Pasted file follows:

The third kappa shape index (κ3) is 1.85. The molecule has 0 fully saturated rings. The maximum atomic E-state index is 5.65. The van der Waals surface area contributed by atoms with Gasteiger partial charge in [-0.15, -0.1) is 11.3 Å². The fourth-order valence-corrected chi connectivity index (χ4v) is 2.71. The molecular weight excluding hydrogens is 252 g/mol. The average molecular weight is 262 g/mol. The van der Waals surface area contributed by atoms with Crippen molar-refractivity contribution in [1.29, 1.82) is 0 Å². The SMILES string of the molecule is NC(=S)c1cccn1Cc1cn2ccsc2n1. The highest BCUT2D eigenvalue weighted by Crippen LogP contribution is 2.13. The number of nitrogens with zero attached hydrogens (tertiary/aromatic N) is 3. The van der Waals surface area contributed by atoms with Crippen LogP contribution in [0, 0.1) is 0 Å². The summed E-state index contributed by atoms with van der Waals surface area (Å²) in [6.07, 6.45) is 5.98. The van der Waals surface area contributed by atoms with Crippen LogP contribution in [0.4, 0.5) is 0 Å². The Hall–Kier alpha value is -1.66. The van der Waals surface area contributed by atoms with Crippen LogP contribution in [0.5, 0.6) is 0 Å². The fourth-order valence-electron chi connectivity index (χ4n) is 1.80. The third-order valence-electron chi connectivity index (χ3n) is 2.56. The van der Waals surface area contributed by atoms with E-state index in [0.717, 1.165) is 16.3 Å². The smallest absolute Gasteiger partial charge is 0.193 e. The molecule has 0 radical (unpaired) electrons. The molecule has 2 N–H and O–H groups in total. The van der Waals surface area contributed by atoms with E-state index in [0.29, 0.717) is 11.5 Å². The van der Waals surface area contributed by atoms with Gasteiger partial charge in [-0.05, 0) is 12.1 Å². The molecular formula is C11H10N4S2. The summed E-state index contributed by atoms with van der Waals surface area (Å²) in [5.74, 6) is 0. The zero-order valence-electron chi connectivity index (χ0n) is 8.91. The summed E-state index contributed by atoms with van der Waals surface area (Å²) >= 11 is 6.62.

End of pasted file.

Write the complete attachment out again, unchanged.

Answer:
The third kappa shape index (κ3) is 1.85. The molecule has 0 fully saturated rings. The maximum atomic E-state index is 5.65. The van der Waals surface area contributed by atoms with Gasteiger partial charge in [-0.15, -0.1) is 11.3 Å². The fourth-order valence-corrected chi connectivity index (χ4v) is 2.71. The molecular weight excluding hydrogens is 252 g/mol. The average molecular weight is 262 g/mol. The van der Waals surface area contributed by atoms with Crippen molar-refractivity contribution in [1.29, 1.82) is 0 Å². The SMILES string of the molecule is NC(=S)c1cccn1Cc1cn2ccsc2n1. The highest BCUT2D eigenvalue weighted by Crippen LogP contribution is 2.13. The number of nitrogens with zero attached hydrogens (tertiary/aromatic N) is 3. The van der Waals surface area contributed by atoms with Crippen LogP contribution in [0, 0.1) is 0 Å². The summed E-state index contributed by atoms with van der Waals surface area (Å²) in [6.07, 6.45) is 5.98. The van der Waals surface area contributed by atoms with Crippen LogP contribution in [0.4, 0.5) is 0 Å². The Hall–Kier alpha value is -1.66. The van der Waals surface area contributed by atoms with Crippen LogP contribution in [0.5, 0.6) is 0 Å². The fourth-order valence-electron chi connectivity index (χ4n) is 1.80. The third-order valence-electron chi connectivity index (χ3n) is 2.56. The van der Waals surface area contributed by atoms with E-state index in [0.717, 1.165) is 16.3 Å². The smallest absolute Gasteiger partial charge is 0.193 e. The molecule has 0 radical (unpaired) electrons. The molecule has 2 N–H and O–H groups in total. The van der Waals surface area contributed by atoms with E-state index in [0.29, 0.717) is 11.5 Å². The van der Waals surface area contributed by atoms with Gasteiger partial charge in [-0.05, 0) is 12.1 Å². The molecular formula is C11H10N4S2. The summed E-state index contributed by atoms with van der Waals surface area (Å²) in [5.74, 6) is 0. The zero-order valence-electron chi connectivity index (χ0n) is 8.91. The summed E-state index contributed by atoms with van der Waals surface area (Å²) >= 11 is 6.62.